Money Should Follow the Student
While a nice talking point, this phrase is practically meaningless. Why do I say this? Because it is impossible to figure out how much money should follow each student to each school. The way money "follows the child" today is the amount of money it is estimated it should cost to pay for a student taking a voucher or attending a charter school is based on an arbitrary amount (voucher) or what the formula says a student schould cost in the district the student attends (charter). Both bear neither any relationship to the student need in the private school nor the far lower costs of educating students in charter schools. But even if you used some calculus based on student need where the student was going to attend, the amount will always be inaccurate because it will be an average of what an average student needs in a charter school or private school. So either too much or too little revenue "follows" the student to the school choice option. And currently, more often than not, far more state money flows to the choice option than the student would have received in the local public school they're leaving. Which, again, means that local revenue has to backfill the additional state revenue lost. This is something that not just I believe, it is something everyone who seriously examines our school choice funding acknowledges as a fact.
I Pay Taxes to Schools in Property Taxes, so Schools Do Fine
Again, the amount paid in taxes (unless you have a large house in a wealthy district) isn't enough to pay for the $6,000 high school voucher or $4,600 lower grade voucher, especially if more than one student takes the voucher. But even if it was, we pay for lots of public services we never use. I've never called the fire department, but I'm not going to say I shouldn't pay for fire services in my community. There are roads in Ohio I've never driven on, but I'm not going to demand money back that was used to pave them. I've never called the police, but I'm not going to demand money back from police levies. I've never used the Developmental Disabilities or Addiction Services our taxes pay for, but I'm not going to demand my money back because I haven't used them.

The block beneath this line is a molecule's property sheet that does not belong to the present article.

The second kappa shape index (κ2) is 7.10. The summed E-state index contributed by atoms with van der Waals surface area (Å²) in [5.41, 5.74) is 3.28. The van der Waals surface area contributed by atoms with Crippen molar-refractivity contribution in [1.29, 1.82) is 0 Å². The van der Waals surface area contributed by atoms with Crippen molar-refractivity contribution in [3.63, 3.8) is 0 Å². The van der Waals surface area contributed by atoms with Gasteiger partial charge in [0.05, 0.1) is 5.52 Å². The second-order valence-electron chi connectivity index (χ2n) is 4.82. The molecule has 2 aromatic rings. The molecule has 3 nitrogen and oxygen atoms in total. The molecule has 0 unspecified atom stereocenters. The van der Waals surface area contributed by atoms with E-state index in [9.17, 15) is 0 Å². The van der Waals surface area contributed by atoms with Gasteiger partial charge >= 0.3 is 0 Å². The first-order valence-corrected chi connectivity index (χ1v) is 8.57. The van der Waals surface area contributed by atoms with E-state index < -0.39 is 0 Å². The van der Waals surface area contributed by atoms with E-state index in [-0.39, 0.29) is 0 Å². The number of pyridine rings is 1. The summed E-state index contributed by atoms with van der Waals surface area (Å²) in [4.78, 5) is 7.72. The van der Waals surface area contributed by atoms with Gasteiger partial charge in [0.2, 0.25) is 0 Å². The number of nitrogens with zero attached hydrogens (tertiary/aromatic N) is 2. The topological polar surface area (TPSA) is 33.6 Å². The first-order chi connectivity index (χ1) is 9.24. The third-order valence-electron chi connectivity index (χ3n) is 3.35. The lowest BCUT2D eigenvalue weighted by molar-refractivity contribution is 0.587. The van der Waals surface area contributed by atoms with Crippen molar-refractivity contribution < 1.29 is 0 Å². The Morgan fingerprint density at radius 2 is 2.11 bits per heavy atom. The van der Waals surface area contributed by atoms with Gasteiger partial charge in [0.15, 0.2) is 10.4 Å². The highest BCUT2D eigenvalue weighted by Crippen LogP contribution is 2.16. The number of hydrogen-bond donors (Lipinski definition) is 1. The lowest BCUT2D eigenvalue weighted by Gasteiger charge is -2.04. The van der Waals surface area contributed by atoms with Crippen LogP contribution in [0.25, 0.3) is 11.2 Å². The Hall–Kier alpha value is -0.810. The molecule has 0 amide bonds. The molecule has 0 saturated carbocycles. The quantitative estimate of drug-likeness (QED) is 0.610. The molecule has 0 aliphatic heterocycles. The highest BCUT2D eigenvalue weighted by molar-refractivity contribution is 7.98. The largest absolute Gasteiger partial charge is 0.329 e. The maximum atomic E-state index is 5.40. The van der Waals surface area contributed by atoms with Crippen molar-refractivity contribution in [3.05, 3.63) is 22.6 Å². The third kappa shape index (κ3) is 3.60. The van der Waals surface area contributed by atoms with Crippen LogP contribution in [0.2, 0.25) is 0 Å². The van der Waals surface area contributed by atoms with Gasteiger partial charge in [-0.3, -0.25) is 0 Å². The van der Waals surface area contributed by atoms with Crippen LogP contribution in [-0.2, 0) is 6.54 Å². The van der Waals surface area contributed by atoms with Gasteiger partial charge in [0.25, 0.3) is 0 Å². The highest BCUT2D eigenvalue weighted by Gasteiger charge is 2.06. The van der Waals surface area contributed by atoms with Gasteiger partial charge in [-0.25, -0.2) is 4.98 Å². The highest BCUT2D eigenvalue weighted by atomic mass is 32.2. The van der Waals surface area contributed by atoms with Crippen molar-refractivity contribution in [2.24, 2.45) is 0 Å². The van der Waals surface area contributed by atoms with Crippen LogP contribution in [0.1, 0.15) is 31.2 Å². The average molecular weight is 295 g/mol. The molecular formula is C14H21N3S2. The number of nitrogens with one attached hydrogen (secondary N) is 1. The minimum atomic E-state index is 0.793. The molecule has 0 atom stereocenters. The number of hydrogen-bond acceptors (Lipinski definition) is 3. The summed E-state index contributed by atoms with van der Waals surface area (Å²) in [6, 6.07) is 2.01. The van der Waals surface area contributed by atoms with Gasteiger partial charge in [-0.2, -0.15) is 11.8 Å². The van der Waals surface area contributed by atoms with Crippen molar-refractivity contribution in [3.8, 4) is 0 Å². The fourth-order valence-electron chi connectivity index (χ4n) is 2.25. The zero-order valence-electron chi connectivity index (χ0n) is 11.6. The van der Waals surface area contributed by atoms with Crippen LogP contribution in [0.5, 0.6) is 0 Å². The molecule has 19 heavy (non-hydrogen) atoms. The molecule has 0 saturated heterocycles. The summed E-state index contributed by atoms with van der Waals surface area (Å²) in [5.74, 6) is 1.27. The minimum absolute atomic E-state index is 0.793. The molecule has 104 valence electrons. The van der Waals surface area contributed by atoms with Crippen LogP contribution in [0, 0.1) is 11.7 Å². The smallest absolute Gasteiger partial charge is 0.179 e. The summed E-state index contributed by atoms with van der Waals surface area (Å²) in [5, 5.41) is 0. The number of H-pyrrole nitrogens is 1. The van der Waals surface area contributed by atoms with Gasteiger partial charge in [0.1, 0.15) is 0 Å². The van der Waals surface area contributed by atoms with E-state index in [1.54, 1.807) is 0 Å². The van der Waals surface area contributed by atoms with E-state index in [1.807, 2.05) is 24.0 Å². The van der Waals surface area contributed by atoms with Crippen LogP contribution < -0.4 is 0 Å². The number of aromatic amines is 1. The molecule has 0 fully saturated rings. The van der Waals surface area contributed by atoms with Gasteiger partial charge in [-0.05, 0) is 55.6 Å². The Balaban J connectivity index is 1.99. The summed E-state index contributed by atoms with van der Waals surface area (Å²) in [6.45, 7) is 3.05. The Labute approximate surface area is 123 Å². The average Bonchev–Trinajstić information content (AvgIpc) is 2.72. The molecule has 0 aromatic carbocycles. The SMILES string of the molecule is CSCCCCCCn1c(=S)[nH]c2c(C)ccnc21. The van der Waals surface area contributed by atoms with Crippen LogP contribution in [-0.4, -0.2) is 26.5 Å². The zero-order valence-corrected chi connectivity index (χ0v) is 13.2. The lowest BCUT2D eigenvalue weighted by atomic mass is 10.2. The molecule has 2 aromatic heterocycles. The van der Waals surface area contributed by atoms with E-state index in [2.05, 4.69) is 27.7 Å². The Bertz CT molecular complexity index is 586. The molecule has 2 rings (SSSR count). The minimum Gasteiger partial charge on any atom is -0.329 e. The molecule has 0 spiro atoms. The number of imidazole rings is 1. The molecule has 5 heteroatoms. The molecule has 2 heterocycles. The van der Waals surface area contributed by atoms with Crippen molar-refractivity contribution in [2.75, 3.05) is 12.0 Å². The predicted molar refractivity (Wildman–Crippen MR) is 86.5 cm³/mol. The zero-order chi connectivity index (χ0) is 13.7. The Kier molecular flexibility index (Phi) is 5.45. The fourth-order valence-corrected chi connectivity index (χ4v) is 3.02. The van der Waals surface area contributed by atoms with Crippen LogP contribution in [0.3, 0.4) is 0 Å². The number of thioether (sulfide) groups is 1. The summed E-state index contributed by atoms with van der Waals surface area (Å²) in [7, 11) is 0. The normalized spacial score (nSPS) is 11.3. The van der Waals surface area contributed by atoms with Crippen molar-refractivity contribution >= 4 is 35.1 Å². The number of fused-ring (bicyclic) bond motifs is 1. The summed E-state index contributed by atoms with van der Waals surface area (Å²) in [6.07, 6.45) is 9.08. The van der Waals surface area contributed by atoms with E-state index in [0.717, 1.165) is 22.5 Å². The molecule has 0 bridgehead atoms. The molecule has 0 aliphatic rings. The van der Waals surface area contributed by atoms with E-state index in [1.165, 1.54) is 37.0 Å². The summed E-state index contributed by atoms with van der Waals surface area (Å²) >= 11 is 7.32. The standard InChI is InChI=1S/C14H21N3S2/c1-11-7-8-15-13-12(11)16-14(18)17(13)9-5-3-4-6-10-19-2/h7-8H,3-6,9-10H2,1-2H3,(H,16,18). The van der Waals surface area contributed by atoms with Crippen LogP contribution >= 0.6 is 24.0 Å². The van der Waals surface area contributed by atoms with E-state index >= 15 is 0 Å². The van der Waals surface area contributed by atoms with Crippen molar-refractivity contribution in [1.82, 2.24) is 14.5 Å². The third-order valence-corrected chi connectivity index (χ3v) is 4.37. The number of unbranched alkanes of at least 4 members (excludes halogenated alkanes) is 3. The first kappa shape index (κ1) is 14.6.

You get the point.
When I went through the public schools, thousands of families who didn't have kids in the schools paid for my education. And when my kids are no longer in the schools, I will pay that forward so other generations can be educated. The whole idea that "I shouldn't have to pay for schools unless my kids are in them" idea has been the biggest concern for me. Because if we continue to think like that, I fear for the complete collapse of our Social Contract that has made this the world's greatest economic superpower since World War II.
Private Schools are Better
There is just little evidence this is true, on the whole. Of course there are great private schools, just like there are great public ones. But both nationally and in Ohio, overall, especially controlling for poverty, public schools just perform better on state tests. In 8 of 10 Ohio school districts where private voucher providers reside, the school district outperforms the private option by an average of 27 percentage points. When privates outperform districts, it's in 2 of 10 cases and by only 9 percentage points. Again, there are caveats. Not every private school student is tested in Ohio, and it's only based on a single metric that's comparable between publics and privates. But the data indicate the private-is-better-than-public claim just isn't so, or is at least a lot more ocmplicated than a slogan.
Overall, there have been good discussions on both sides about this issue. However, the simple acknowledgement that these issues I've discusssed are actual facts will help the legislature more effectively deal with the issue. Operating with a false set of facts will simply get us a bad solution. And no one -- neither kids in public nor private schools -- should have to deal with that.